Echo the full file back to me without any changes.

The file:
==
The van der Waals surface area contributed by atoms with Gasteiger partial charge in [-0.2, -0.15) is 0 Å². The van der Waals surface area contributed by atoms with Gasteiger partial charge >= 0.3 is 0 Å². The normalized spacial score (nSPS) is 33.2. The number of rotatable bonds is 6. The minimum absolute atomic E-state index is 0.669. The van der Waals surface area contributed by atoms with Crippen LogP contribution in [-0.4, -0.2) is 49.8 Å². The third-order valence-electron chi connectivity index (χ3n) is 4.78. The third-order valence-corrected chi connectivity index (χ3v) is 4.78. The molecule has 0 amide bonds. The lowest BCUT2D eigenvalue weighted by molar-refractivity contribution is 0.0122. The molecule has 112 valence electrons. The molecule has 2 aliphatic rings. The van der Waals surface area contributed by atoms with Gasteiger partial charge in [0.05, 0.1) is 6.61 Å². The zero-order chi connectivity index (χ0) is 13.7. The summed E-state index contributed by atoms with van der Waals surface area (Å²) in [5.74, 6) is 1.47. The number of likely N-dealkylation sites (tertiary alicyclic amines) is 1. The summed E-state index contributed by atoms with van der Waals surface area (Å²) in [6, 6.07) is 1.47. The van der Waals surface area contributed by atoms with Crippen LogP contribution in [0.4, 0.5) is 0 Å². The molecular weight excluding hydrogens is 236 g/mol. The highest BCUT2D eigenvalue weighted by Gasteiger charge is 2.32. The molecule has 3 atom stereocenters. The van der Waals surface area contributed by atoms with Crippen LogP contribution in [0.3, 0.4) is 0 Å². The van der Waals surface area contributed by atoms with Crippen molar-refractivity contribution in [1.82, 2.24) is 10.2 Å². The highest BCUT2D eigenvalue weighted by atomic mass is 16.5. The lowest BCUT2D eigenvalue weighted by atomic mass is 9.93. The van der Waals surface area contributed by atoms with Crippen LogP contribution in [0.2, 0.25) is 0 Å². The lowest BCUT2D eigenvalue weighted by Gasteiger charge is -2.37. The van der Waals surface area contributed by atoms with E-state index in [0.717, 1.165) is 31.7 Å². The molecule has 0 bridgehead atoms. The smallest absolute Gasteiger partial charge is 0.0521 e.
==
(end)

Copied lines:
The van der Waals surface area contributed by atoms with Gasteiger partial charge in [-0.2, -0.15) is 0 Å². The van der Waals surface area contributed by atoms with Gasteiger partial charge >= 0.3 is 0 Å². The normalized spacial score (nSPS) is 33.2. The number of rotatable bonds is 6. The minimum absolute atomic E-state index is 0.669. The van der Waals surface area contributed by atoms with Crippen LogP contribution in [-0.4, -0.2) is 49.8 Å². The third-order valence-electron chi connectivity index (χ3n) is 4.78. The third-order valence-corrected chi connectivity index (χ3v) is 4.78. The molecule has 0 amide bonds. The lowest BCUT2D eigenvalue weighted by molar-refractivity contribution is 0.0122. The molecule has 112 valence electrons. The molecule has 2 aliphatic rings. The van der Waals surface area contributed by atoms with Gasteiger partial charge in [0.05, 0.1) is 6.61 Å². The zero-order chi connectivity index (χ0) is 13.7. The summed E-state index contributed by atoms with van der Waals surface area (Å²) in [5.74, 6) is 1.47. The number of likely N-dealkylation sites (tertiary alicyclic amines) is 1. The summed E-state index contributed by atoms with van der Waals surface area (Å²) in [6, 6.07) is 1.47. The van der Waals surface area contributed by atoms with Crippen LogP contribution in [0.4, 0.5) is 0 Å². The molecular weight excluding hydrogens is 236 g/mol. The highest BCUT2D eigenvalue weighted by Gasteiger charge is 2.32. The molecule has 3 atom stereocenters. The van der Waals surface area contributed by atoms with Crippen LogP contribution in [0.3, 0.4) is 0 Å². The van der Waals surface area contributed by atoms with Crippen molar-refractivity contribution in [1.82, 2.24) is 10.2 Å². The highest BCUT2D eigenvalue weighted by atomic mass is 16.5. The lowest BCUT2D eigenvalue weighted by atomic mass is 9.93. The van der Waals surface area contributed by atoms with Crippen LogP contribution in [0.2, 0.25) is 0 Å². The lowest BCUT2D eigenvalue weighted by Gasteiger charge is -2.37. The van der Waals surface area contributed by atoms with E-state index in [0.717, 1.165) is 31.7 Å². The molecule has 0 bridgehead atoms. The smallest absolute Gasteiger partial charge is 0.0521 e.